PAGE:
Two important laws

Under the National Food Security Act (NFSA), 75% of the rural population and 50% of the urban population are entitled to 5 kg of foodgrains each month at subsidised prices. Despite well-known exclusions from NFSA due to identification errors as well as using old population estimates, the additional measures announced by the Central government under the Pradhan Mantri Garib Kalyan Yojana after the national lockdown were restricted to only those already covered by the NFSA. An additional entitlement of 5 kg of foodgrains per individual and 1 kg of pulses per household for free was given to those who hold Antyodaya Anna Yojana (AAY) cards under the NFSA. AAY card holders fall under the extremely poor category. This was discontinued in November. Supplementary rations were available under various State schemes. In the HW survey, a higher proportion of respondents in rural areas (56%) had NFSA cards compared to urban areas (27%). Of the respondents, 36% in urban areas did not have any ration cards compared to 13% in rural areas. Similarly, as per official records, there was a 47% increase in persondays of work under the Mahatma Gandhi National Rural Employment Guarantee Act (MGNREGA) in 2020-21 compared to 2019-20 and a record 72 lakh households completed 100 days of work in one year. The wider coverage of the public distribution system (PDS) and a promise for employment in rural areas have perhaps cushioned the blow to some extent compared to urban areas.

While still a long way to go, NFSA and MGNREGA have at least demonstrated the importance of expanding the social security nets. PDS entitlements are basic survival kits and fall far short of minimal nutritional requirements for a healthy society. As per conservative estimates, there are at least 33 crore very poor households in India. If even the basic survival needs of these households are not ensured, it is like plunging the combined population of Germany, France, the U.K., Spain, Portugal and Italy into irredeemable levels of starvation and malnutrition. With over 100 million tonnes of foodgrain stocks in the Food Corporation of India warehouses (as on May 1), not universalising rations at this stage is akin to taking a bullet train to hunger. The Central government must immediately expand the coverage and quantity under the NFSA for at least one year, increase MGNREGA entitlements to 200 days per household, initiate consultations for an urban employment programme and offer a wage compensation of ₹7,000 per poor household for the next few months.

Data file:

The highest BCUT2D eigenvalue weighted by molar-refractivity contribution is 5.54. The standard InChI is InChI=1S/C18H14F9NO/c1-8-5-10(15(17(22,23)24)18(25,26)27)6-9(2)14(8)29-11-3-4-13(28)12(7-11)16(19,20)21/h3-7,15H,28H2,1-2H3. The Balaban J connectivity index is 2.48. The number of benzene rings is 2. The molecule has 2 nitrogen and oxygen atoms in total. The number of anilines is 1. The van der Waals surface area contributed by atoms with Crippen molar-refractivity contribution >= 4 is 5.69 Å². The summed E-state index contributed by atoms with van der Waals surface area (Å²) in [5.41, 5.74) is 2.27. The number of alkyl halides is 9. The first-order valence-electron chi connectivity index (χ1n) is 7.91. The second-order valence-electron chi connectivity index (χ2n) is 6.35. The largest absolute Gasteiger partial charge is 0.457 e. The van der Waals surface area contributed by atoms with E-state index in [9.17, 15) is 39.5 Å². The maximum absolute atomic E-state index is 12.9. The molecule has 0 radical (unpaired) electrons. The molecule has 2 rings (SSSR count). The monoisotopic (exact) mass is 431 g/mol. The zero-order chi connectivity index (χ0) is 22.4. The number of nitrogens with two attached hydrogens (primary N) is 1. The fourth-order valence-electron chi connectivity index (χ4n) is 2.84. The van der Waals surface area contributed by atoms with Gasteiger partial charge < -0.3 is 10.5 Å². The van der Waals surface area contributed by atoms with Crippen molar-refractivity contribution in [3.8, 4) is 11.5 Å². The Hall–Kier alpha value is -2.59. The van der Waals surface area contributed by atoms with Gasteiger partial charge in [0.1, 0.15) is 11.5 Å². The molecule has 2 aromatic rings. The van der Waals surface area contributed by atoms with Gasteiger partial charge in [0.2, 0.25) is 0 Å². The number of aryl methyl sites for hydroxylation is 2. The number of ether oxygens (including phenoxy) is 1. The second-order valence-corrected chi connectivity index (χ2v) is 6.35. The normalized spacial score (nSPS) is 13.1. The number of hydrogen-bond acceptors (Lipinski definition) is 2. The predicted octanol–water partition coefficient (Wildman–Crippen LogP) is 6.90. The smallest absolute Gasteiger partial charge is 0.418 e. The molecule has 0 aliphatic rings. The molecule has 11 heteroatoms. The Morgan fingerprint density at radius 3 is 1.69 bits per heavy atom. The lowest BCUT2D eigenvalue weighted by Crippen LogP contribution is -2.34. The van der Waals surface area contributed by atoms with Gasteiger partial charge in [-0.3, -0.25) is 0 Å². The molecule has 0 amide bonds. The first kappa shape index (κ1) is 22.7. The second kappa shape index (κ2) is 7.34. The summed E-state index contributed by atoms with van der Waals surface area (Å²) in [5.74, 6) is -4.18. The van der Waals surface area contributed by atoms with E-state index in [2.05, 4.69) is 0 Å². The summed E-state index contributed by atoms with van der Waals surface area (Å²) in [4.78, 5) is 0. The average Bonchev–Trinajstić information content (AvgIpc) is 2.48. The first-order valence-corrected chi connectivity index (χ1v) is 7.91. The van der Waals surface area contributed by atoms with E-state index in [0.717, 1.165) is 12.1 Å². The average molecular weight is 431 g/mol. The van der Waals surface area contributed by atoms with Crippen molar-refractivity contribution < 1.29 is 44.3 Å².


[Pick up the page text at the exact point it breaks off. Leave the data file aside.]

Rajendran Narayanan teaches in Azim Premji University, Bengaluru, and is with LibTech India. Dipa Sinha teaches in Ambedkar University, Delhi. Both are with Right to Food Campaign


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Printable version | Jun 25, 2021 5:03:17 PM | https://www.thehindu.com/opinion/op-ed/a-bullet-train-to-hunger/article34544332.ece